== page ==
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Watch: Young Tunisians 'Happy,' Dance To Pharrell

BIZERTE — Tunisia’s youth are posting videos on social networks of themselves dancing to Pharrell William’s song “Happy” as a kind of gleeful response to post-Arab spring tensions that the country still faces.

The first video appeared in early January, and was approaching 200,000 views on YouTube. "We're happy in spite of everything," said Fairouz, who supervised the original video from Bizerte.

"Citizens were disappointed after the revolution because of the uncertain landscape and vague future, especially young people, who believe that nothing has changed in their condition," 45-year-old teacher Mohamed Naceri told Magharebia. "This is one form of self-expression and an outlet so they don't explode. I personally prefer this to extremism and terrorism.”

Still, there was hope last month with the approval of a new constitution that includes several articles that guarantee the freedom of opinion, belief, expression and conscience.

Still, some religious groups were not pleased with these public expressions of glee to an American pop song, deeming it “debauchery and moral decay that can't continue.”

The videos were not restricted to Bizerte, as others quickly emerged from many Tunisian cities. Here’s the equally joyful edition from Tunis — we dare you not to be happy after watching it.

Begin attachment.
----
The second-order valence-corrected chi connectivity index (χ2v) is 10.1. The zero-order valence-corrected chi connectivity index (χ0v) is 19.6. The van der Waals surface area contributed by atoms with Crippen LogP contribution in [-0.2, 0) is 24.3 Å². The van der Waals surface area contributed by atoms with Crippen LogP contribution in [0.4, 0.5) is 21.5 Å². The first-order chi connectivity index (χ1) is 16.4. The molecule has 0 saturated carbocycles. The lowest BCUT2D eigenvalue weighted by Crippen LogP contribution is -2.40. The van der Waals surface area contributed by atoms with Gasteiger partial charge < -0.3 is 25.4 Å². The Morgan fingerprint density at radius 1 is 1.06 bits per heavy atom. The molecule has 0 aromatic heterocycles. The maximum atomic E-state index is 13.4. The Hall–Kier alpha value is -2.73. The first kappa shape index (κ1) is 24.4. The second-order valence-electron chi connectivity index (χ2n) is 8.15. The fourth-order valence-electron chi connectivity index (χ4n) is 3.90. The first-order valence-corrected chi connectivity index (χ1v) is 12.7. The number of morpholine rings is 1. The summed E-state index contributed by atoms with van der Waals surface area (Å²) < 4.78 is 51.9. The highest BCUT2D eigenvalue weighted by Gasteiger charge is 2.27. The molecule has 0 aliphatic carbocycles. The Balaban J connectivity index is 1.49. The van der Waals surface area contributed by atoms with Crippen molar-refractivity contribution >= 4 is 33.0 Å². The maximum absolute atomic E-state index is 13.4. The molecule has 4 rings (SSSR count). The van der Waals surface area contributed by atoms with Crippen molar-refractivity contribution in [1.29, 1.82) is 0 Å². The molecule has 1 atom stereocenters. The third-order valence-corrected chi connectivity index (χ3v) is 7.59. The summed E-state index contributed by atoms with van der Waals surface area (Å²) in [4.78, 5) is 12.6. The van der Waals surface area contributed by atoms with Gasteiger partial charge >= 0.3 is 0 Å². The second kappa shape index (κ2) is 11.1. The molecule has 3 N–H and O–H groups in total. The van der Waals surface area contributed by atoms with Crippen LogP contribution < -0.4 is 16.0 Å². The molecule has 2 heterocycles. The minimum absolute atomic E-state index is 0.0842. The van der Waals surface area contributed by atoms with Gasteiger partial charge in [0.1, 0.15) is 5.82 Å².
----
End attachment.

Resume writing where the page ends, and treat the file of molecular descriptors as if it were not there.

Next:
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Economy

Abenomics Revisited: Why Japan Hasn't Attacked The Wealth Divide

Japanese Prime Minister Fumio Kishida promised to tackle wealth inequality and help struggling workers. But a year after he came to power, financial traders are once again the winners.

Japanese workers will still have to wait for the distribution of wealth promised by Prime Minister Fumio Kishida.

Yann Rousseau

-Analysis-

TOKYO — Panic on the Nikkei, the Japanese stock market. Almost a year ago, at the end of September 2021, traders went into a panic in Tokyo. On Sept. 29, Fumio Kishida had just won the general election for the country's main conservative party, the Liberal Democratic Party. He was about to be named Prime Minister, succeeding Yoshide Suga, who'd grown too unpopular in the polls.

Kishida had won through a rather original reform program, which was in stark contrast with years of conservative pro-market politics. In his speeches, he had promised to generate a “new capitalism”. A phrase that makes investors shudder.

While he did not completely renounce his predecessors’ strategy called “Abenomics” — named after free-market stalwart Shinzo Abe, who was killed last July — Kishida declared that the government needed to tackle the issue of the redistribution of wealth in the island nation.

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